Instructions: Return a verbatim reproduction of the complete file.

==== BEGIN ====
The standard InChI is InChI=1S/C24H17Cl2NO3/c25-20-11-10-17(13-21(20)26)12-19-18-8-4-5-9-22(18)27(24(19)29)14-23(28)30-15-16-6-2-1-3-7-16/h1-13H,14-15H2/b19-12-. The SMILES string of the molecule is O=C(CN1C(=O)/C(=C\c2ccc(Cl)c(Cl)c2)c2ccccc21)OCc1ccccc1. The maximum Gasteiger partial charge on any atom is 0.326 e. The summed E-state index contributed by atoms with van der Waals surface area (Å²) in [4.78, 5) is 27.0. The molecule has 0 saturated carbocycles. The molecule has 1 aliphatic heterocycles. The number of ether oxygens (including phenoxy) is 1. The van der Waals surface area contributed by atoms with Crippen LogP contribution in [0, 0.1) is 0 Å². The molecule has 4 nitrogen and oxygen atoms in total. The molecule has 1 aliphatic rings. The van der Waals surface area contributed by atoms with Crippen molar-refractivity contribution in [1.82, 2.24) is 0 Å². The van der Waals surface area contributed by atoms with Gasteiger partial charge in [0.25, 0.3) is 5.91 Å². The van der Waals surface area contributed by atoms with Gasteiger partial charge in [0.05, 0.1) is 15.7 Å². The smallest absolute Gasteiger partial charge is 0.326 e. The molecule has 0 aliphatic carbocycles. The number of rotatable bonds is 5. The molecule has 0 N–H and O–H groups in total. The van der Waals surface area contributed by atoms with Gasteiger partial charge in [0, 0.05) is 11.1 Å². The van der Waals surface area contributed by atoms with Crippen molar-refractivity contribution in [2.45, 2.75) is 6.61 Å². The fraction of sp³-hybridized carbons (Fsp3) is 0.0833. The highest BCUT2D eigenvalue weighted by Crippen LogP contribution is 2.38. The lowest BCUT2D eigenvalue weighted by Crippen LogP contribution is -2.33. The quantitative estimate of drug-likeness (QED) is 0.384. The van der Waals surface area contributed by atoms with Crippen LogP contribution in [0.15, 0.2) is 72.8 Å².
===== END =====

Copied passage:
The standard InChI is InChI=1S/C24H17Cl2NO3/c25-20-11-10-17(13-21(20)26)12-19-18-8-4-5-9-22(18)27(24(19)29)14-23(28)30-15-16-6-2-1-3-7-16/h1-13H,14-15H2/b19-12-. The SMILES string of the molecule is O=C(CN1C(=O)/C(=C\c2ccc(Cl)c(Cl)c2)c2ccccc21)OCc1ccccc1. The maximum Gasteiger partial charge on any atom is 0.326 e. The summed E-state index contributed by atoms with van der Waals surface area (Å²) in [4.78, 5) is 27.0. The molecule has 0 saturated carbocycles. The molecule has 1 aliphatic heterocycles. The number of ether oxygens (including phenoxy) is 1. The van der Waals surface area contributed by atoms with Crippen LogP contribution in [0, 0.1) is 0 Å². The molecule has 4 nitrogen and oxygen atoms in total. The molecule has 1 aliphatic rings. The van der Waals surface area contributed by atoms with Crippen molar-refractivity contribution in [1.82, 2.24) is 0 Å². The van der Waals surface area contributed by atoms with Gasteiger partial charge in [0.25, 0.3) is 5.91 Å². The van der Waals surface area contributed by atoms with Gasteiger partial charge in [0.05, 0.1) is 15.7 Å². The smallest absolute Gasteiger partial charge is 0.326 e. The molecule has 0 aliphatic carbocycles. The number of rotatable bonds is 5. The molecule has 0 N–H and O–H groups in total. The van der Waals surface area contributed by atoms with Gasteiger partial charge in [0, 0.05) is 11.1 Å². The van der Waals surface area contributed by atoms with Crippen molar-refractivity contribution in [2.45, 2.75) is 6.61 Å². The fraction of sp³-hybridized carbons (Fsp3) is 0.0833. The highest BCUT2D eigenvalue weighted by Crippen LogP contribution is 2.38. The lowest BCUT2D eigenvalue weighted by Crippen LogP contribution is -2.33. The quantitative estimate of drug-likeness (QED) is 0.384. The van der Waals surface area contributed by atoms with Crippen LogP contribution in [0.15, 0.2) is 72.8 Å².